March 3, 2018

The Pull List: 21 February 2018, Part 1

Bethany is a young woman travelling a medieval European-style world looking for adventure. She claims to be a minstrel, but that is simply a cover to hide her true identity: Bethany is a necromancer.

The good kind of necromancer, that is, and her first quest - to find a missing boy in the forest - gives her ample opportunity to show how one can raise the dead and still be a good person. This new comic series Songs for the Dead has a warm tone and a rich heart, even though both story and art feel a little limited. Coming via independent publisher Vault Comics, it feels very much like early career work.

That is not intended as a criticism by the way, it simply means that it is worth measuring your expectations before diving in. There is potential in the story, and a likeable protagonist, and while Sam Beck's artwork is perhaps not quite at a professional standard his colours lift it up considerably. I found myself rather taken with this book; with luck it will continue. (3/5)

Songs for the Dead #1. Vault Comics. Written by Andrea Fort and Michael Christopher Heron. Art and colours by Sam Beck.

Under the cut: reviews of Aquaman, Batman, Batman and the Signal, Star Wars: Doctor Aphra, and Superman.

Aquaman #33
DC Comics. Written by Dan Abnett. Art by Riccardo Federici with breakdowns by Rick Leonardi. Colours by Sunny Gho.
Aquaman leads the charge against the magical 'crown of thorns' that has enveloped Atlantis. Meanwhile Mera is going to die if she cannot be taken to the surface in time. It's a mid-point climax to the Atlantean revolution against its diabolical new king, and a parting of the ways - temporarily at least - for Aquaman and Mera. He's back here in a month attempting regicide; she starts off next week in her own six-issue miniseries. The pace here is great, as it has been for a year now, and Riccardo Federici's painted artwork is just sensational. (4/5)

Batman #41
DC Comics. Written by Tom King. Art by Mikel Janin. Colours by June Chung.
This is an intriguing, beautifully illustrated, but very short opener to an all-new Poison Ivy-centric storyline. I really cannot praise Mikel Janin and June Chung enough for this issue's gorgeous artwork and colours. It is genuinely tremendous. Sadly, while writer Tom King nails its ominous tone, its reliance of big panels leaves it very short in the story department. Simply not enough happens to make it feel like I got my money. It will likely work better in the trade paperback, but for individual issue buyers it feels like a little bit of a rip-off. (3/5)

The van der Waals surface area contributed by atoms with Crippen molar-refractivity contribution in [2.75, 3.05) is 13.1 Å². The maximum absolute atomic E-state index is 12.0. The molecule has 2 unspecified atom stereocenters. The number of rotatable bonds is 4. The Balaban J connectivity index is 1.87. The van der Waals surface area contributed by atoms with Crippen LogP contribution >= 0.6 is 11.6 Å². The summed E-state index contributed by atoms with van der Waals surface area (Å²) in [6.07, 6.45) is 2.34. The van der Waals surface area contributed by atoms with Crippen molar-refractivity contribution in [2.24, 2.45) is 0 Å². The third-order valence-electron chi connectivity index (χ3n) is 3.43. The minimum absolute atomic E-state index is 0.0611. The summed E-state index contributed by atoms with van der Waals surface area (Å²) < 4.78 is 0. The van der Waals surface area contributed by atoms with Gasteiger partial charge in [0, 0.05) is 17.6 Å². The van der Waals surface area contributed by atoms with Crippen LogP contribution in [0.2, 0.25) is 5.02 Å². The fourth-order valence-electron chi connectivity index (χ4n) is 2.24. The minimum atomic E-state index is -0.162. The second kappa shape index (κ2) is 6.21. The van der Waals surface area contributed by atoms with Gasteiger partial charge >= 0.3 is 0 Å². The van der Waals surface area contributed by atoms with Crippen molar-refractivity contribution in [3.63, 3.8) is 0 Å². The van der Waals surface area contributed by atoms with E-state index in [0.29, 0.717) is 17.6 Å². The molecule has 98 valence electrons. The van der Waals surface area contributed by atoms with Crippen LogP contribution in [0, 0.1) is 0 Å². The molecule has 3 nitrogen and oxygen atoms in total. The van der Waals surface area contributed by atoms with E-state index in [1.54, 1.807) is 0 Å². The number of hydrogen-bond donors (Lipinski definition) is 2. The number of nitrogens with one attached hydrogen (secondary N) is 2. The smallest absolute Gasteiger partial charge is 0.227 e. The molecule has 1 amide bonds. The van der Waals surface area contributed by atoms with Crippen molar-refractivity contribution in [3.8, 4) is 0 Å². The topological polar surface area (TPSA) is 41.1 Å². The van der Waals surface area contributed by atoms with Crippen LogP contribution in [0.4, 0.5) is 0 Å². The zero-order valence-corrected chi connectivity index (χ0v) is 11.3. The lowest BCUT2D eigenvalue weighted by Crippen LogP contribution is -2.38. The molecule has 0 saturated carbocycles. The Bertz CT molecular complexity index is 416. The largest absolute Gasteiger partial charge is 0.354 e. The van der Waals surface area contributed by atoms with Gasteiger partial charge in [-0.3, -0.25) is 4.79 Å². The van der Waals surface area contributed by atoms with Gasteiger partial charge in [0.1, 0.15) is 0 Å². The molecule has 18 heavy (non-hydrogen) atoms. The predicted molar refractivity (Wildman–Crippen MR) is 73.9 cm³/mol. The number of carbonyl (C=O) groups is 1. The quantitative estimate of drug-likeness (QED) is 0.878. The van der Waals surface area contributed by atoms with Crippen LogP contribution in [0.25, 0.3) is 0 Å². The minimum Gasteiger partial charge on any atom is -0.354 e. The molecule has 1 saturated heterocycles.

Batman and the Signal #2
DC Comics. Story by Scott Snyder and Tony Patrick. Written by Tony Patrick. Art by Cully Hamner. Colours by Laura Martin.
Duke Thomas' first solo adventure as the Signal leads him back to the last person he expected. This feels like a really traditional sort of DC superhero miniseries, of a kind you saw a lot in the late 1990s. It's rich in continuity, but not in a way that makes the story difficult or confusing, and Cully Hamner's artwork is superb and well suited to the material. It is great to see Izzy and Riko supporting Duke: all three were self-styled vigilantes back in the New 52 series We Are Robin, and it's a gift to the readers that DC has not forgotten that series. (4/5)

Star Wars: Doctor Aphra #17
Marvel. Written by Kieron Gillen and Simon Spurrier. Art by Emilio Laiso. Colours by Rachelle Rosenberg.
Dr Aphra is off on a new mission to retrieve her robot master's memories from a top secret Imperial facility. Getting in there will take all of the guile she has - so why start at a Rebel Alliance training camp? Funny, fast-paced writing, strong and engaging artwork, and a guest appearance I never saw coming: this comic is just consistently brilliant. It's the best Star Wars that Marvel is producing right now, and doesn't seem to be letting up any time soon. (4/5)

Superman #41
DC Comics. Written by James Robinson. Art by Ed Benes. Colours by Daniel Ribeiro.
Superman and Superboy remain trapped on a planet facing immediate destruction, and hunted down by the very civilization they came to save. This is a great end to a neatly composed two-parter, one that has the excitement of Superman on an interplanetary adventure as well as an understandably simple but still effective look at issues of religion, choice and differing cultures. James Robinson establishes a beautifully bittersweet tone to the issue, while Ed Benes' artwork is stunning as always. This is the sort of issue Superman exists for. (4/5)

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